Mrs. Hallett lived in an excessively small, unheated hall bedroom, on the fourth floor of an enormous old house filled with the clatter of the elevated railroad. On the night of the inquirer’s call, she was pathetically concerned lest her visitor should catch cold because “she wasn’t used to it.” She lighted a small candle to show her the room, furnished with one straight hard chair, a cot, and a wash-stand with a broken pitcher, but with barely space besides for Mrs. Clark and her kind, public-spirited little hostess. They sat, drowned at times in the noise of the elevated, in almost complete darkness, as Mrs. Hallett insisted on making a vain effort to extract some heat for her guest from the single gas-jet, by attaching to it an extremely small gas-stove.
For this room, which was within walking distance of the candy factory, Mrs. Hallett paid $1.75 a week. Her breakfast of coffee and rolls in a bakery near by cost her 10 cents daily. She apportioned 15 or 25 cents each for her luncheon or dinner at restaurants. In her hungriest and most extravagant moments she lunched for 30 cents. Her allowance for food had to be meagre, because, as she had no laundry facilities, she was obliged to have her washing done outside. Sometimes she contrived to save a dollar a week toward buying clothing. But this meant living less tidily by having less washing done, or going hungrier. During the last year her expense for clothing had been a little more than $23: summer hat, $1; winter hat, $1.98; best hat, $2; shoes (2 pairs at $2.98, 2 pairs rubbers), $7.16; wrap (long coat), $2.98; skirt (a best black brilliantine, worn two years), at $5.50, $2.75; underskirt (black sateen), 98 cents; shirtwaist (black cotton, worn every day in the year), 98 cents; black tights, 98 cents; 2 union suits at $1.25 (one every other year), $1.25; 6 pairs stockings at 25 cents, $1.50; total, $23.56.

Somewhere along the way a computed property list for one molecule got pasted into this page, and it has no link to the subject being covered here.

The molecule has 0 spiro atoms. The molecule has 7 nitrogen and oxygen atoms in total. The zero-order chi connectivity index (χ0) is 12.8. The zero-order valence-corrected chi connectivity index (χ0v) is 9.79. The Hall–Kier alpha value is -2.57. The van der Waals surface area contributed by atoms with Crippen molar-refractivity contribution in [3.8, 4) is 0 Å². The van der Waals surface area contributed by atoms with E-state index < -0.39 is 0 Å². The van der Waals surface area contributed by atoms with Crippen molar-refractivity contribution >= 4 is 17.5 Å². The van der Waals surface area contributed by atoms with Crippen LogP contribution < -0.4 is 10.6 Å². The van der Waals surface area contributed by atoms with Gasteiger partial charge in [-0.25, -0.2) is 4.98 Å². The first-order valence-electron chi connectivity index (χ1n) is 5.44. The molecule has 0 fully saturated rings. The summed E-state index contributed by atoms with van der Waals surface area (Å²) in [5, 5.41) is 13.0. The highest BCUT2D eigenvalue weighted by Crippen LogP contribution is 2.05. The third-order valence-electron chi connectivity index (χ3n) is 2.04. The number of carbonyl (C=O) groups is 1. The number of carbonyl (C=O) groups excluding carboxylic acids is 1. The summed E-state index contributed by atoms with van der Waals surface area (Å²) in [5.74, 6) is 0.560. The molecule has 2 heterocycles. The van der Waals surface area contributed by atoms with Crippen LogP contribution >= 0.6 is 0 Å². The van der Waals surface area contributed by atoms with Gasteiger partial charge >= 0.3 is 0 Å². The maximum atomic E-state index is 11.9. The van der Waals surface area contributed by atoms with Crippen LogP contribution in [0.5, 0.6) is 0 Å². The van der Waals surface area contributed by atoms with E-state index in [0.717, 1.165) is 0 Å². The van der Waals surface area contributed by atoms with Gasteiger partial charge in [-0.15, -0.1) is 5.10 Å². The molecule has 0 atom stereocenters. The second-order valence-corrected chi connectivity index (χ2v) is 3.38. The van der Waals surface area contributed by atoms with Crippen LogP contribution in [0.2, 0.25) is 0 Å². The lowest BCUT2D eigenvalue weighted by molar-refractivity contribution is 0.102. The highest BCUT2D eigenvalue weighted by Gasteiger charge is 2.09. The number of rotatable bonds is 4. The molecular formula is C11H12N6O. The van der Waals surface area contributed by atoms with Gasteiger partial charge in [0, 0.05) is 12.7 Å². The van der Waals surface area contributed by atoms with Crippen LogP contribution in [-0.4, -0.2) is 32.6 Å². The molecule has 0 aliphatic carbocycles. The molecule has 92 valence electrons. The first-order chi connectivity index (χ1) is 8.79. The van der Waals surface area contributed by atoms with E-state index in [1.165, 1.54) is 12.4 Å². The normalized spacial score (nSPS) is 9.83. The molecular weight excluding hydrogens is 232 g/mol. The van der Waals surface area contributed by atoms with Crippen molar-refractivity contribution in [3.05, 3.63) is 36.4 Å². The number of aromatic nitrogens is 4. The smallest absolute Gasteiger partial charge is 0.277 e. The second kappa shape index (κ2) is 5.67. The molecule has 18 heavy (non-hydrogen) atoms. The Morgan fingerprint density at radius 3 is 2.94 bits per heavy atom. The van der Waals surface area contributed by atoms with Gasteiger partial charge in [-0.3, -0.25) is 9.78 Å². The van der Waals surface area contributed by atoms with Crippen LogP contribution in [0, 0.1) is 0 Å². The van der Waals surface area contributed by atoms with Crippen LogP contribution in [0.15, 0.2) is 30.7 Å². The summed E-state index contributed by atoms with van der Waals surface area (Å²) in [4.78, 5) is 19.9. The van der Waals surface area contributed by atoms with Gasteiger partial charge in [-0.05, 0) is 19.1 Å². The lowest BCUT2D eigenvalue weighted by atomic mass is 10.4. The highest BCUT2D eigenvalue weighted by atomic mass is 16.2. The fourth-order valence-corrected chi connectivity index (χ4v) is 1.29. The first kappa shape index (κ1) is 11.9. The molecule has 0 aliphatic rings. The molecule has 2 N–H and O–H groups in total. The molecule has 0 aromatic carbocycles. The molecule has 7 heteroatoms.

She said with deprecation that she sometimes went to the theatre with some young girl friends, paying 25 cents for a seat, “because I like a good time now and then.”
These trade fortunes represent as clearly as possible the usual industrial experience of the women workers in unskilled factory labor who gave accounts of their income and outlay in their work away from home in New York.
The chronicles printed below, taken from establishments of different kinds and grades, express as clearly as possible the several features most common to the trade fortunes the workers described—uncertain and seasonal employment, small exploitations, monotony in occupation, and fatigue from speeding.
Because of uncertain and seasonal employment, machine operatives in the New York sewing industries frequently change from one trade to another. This had been the experience of Yeddie Bruker, a young Hungarian white-goods worker living in the Bronx.